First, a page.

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Culinary arts program's donation plan fails to stir contributors' appetite

LAND O'LAKES — Pasco School Board members had hoped to raise $1 million or more from community and business leaders to help pay for a new culinary arts academy at Land O'Lakes High School.

The $6 million buildings are under construction with a planned August debut. But donations have only trickled in, less than $100,000 in all.

The biggest contributors, officials say, are from the district's own Food and Nutrition Services department and from Durable North America, a firm run by Denis Griesmer, who helped coordinate the new program.

More common have been the rejections. Most recently, Publix Super Markets Charities turned down the district's request for $200,000 that was to go toward kitchen equipment.

"It will be up and running in August," Rob Aguis, district director of career education, said of the academy. "What we may not have is all the equipment we had thought we would have. … I think we're going to get community buy-in, as far as partnerships are concerned. It just isn't investment."

That lack of financial support appears to be keeping other dollars from flowing in.

It certainly played a role in Publix's decision, which came after nearly a year of effort from Pasco school officials.

"There didn't appear to be a lot of support from the community," said Publix spokeswoman Shannon Patten. "That is one of the things they look for" at the Publix foundation.

The foundation did donate to the culinary arts academy at Tarpon Springs High School, by contrast, because it had "great community support," Patten said.

"It holds more kids," she said. "And it was less money."

Tarpon High's Jacobson Culinary Arts Academy boasts a wide range of sponsors, from local real estate firms to national restaurant chains. The contributions came as the result of much hard work, assistant principal Emmanuel J. Gombos said.

"It's about building relationships," said Gombos, who explained that the school's financial backing began with alumni and grew from there.

The local education foundation played a key role, using its business connections to bring in supporters, he said. Parents and students also gave time and money to the cause.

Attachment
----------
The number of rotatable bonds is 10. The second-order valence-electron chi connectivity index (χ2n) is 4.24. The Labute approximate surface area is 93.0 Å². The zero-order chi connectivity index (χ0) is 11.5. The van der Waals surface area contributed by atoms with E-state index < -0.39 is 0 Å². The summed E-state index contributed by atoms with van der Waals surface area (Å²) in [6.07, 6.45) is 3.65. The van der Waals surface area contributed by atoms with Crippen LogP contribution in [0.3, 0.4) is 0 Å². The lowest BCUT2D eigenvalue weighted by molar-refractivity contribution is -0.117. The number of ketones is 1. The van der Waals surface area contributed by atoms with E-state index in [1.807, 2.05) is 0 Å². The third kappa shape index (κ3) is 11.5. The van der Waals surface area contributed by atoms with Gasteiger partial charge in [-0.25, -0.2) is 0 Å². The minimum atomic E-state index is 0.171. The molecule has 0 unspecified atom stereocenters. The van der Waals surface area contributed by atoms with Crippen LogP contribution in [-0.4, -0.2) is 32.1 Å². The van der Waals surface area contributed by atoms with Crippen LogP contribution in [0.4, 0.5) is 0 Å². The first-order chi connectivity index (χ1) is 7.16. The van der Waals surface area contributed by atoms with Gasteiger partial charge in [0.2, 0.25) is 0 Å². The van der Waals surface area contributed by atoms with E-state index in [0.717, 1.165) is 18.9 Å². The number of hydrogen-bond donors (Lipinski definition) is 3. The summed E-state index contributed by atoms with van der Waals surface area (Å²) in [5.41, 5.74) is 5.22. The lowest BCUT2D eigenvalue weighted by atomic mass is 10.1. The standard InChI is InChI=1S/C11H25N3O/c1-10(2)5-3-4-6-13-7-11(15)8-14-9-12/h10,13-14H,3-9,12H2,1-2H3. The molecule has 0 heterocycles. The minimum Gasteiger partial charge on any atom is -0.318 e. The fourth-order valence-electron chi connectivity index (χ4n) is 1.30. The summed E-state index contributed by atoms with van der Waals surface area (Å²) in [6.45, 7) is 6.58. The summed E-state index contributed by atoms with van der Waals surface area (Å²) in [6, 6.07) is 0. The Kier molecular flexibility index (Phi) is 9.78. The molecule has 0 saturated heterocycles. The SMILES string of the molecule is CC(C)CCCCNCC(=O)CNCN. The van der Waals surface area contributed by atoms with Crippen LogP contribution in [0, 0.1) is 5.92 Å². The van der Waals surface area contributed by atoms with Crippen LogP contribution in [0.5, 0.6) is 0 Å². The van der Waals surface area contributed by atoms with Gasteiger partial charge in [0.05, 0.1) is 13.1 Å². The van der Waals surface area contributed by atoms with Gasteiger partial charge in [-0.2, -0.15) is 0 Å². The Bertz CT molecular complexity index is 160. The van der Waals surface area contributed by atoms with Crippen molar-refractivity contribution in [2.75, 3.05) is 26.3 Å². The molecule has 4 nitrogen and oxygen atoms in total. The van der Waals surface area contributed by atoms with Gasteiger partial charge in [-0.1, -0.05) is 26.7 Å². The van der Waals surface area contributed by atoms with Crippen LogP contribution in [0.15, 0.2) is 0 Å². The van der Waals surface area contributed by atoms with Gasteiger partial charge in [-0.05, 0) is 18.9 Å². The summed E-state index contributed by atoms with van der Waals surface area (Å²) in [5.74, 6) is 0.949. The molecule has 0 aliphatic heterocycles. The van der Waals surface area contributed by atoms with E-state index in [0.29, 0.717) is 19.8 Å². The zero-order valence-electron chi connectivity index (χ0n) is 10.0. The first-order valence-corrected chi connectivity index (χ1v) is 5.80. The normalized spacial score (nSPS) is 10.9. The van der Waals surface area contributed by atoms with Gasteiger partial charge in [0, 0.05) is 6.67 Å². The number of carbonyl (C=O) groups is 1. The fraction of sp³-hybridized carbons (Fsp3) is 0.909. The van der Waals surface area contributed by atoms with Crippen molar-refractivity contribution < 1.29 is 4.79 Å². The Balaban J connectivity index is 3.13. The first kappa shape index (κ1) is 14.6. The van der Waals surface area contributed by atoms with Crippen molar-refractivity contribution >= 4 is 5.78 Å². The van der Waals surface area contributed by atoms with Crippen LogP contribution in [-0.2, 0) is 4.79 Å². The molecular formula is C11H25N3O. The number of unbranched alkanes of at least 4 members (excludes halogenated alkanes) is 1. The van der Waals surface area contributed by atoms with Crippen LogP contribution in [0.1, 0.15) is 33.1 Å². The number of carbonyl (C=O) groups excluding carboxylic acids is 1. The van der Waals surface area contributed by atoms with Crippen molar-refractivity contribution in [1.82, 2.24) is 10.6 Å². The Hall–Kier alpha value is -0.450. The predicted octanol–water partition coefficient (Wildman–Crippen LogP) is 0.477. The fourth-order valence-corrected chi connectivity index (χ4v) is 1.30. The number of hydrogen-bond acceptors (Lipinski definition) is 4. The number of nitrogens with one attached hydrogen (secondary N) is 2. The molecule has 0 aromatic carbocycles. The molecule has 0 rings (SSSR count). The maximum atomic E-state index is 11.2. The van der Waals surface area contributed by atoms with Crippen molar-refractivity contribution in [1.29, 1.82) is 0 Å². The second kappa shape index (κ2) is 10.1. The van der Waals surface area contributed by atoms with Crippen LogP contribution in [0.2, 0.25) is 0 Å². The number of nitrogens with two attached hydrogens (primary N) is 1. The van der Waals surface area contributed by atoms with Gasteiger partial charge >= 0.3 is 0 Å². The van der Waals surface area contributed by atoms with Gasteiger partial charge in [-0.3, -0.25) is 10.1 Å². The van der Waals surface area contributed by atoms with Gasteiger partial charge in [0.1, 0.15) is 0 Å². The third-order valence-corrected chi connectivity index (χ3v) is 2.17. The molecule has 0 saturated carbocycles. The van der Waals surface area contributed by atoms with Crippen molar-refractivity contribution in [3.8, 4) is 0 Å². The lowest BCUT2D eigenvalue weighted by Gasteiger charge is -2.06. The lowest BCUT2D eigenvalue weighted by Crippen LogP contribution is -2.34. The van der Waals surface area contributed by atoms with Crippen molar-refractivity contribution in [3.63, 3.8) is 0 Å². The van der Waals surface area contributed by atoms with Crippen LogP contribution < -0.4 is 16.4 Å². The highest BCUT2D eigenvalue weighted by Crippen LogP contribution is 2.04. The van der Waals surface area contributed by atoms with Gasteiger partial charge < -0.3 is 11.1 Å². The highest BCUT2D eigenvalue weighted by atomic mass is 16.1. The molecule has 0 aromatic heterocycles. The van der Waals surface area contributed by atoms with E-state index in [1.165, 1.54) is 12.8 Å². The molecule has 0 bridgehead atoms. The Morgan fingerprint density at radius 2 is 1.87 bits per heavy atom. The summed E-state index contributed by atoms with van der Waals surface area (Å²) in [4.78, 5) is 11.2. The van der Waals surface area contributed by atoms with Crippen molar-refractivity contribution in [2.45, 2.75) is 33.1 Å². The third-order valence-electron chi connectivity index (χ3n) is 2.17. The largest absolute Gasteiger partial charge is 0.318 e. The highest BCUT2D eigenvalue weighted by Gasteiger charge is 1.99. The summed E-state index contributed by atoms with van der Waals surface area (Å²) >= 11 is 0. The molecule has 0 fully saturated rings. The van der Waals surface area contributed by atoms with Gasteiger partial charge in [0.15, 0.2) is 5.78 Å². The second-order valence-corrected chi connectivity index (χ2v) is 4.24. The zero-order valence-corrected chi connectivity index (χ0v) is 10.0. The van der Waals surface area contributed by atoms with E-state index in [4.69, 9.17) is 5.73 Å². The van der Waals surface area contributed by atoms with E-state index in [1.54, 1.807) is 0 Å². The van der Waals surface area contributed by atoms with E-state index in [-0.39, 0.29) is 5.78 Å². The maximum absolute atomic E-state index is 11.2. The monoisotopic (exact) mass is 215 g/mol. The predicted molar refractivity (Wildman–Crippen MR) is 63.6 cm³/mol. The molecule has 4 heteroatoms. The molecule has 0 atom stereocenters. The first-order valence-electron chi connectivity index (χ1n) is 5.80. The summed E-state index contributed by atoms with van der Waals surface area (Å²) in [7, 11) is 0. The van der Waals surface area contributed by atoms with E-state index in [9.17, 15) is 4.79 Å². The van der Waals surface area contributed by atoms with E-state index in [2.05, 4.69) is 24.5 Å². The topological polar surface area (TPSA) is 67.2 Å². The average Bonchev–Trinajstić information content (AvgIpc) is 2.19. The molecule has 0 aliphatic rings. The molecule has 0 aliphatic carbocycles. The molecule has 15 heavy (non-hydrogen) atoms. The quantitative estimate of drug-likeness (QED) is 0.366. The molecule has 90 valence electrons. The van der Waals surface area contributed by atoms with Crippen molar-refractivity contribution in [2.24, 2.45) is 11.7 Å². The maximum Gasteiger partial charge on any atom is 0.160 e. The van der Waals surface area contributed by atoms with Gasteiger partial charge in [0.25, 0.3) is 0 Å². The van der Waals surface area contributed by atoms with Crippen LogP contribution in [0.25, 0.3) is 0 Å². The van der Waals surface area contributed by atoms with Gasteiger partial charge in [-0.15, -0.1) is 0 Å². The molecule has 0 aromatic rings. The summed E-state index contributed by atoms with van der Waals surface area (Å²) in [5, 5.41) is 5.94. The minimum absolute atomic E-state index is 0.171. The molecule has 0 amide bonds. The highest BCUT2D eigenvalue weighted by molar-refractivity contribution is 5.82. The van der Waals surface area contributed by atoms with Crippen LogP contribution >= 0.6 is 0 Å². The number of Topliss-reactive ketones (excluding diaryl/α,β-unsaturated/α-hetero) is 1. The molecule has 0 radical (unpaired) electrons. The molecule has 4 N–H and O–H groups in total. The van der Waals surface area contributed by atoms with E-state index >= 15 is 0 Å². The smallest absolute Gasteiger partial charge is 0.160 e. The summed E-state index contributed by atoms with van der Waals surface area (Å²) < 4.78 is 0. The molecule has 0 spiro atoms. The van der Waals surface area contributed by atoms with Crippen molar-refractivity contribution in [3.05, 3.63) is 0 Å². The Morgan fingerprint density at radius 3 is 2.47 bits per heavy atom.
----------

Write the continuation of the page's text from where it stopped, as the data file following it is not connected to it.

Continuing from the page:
"We started this quite a few years ago. The economy has changed," said Gombos, who has given advice to Pasco school officials on this topic. "I'm sure it's not as easy for them, not that it was easy for us."

Yet community backing is critical for the program's success, said Pasco School Board chairwoman Joanne Hurley, who was among those insisting that the district seek private partnerships for the culinary arts academy.

"It was always one of our goals to offset some of our costs by having some business partners," Hurley said, expressing disappointment with the poor results so far. "We had always had a vision for our culinary arts program to be responsive to the community."

Former board member Kathryn Starkey said she had hoped the district would bring in at least half the building cost — $3 million — in contributions for the culinary institute, which was not her first choice for a new career academy. Starkey preferred putting the district's scant money into science and technology careers, and acquiesced to the culinary mainly because it could take advantage of federally backed loans that required a shovel-ready project.

The district had only one on line, the culinary academy.

"I would still like to see them go and get that (private) money," Starkey said, suggesting it would allay her concerns over having supported the project in the first place. "They never talked about getting only $100,000."

At least one board member was not surprised that the donations haven't materialized.

Steve Luikart suggested that the district didn't do its homework in planning to build the academy in Land O'Lakes, without easy access for students in other schools, and away from areas where more restaurants and hotels are located.

"I said this in my campaign: 'Don't build it and hope they come,' " Luikart said, calling it "far beyond dreaming" to expect Publix to send $200,000 in support. "I think that's what happened in this situation."

Aguis said he tried.

But he discovered that drumming up donations isn't something that can be done between other responsibilities: "Doing it part time just didn't provide the time you need."

As a result, the district hasn't come close to its outside contribution goals for the culinary arts academy.

Despite all that, the program already has enrolled about 100 students, including 48 incoming freshmen, Land O'Lakes High assistant principal Rick Batchelor said. Of those freshmen, 18 come from outside the school's attendance zone.

"We're trying to make it a soft opening this year," Batchelor said. "We'll build it from there."

By 2012-13, the school hopes to draw 100-125 new freshmen annually to the culinary arts program, which would make it Pasco County's largest career academy within three years.

Jeffrey S. Solochek can be reached at or (813) 909-4614. For more education news, visit the Gradebook at

Culinary arts program's donation plan fails to stir contributors' appetite 06/25/11 [Last modified: Saturday, June 25, 2011 1:19pm]
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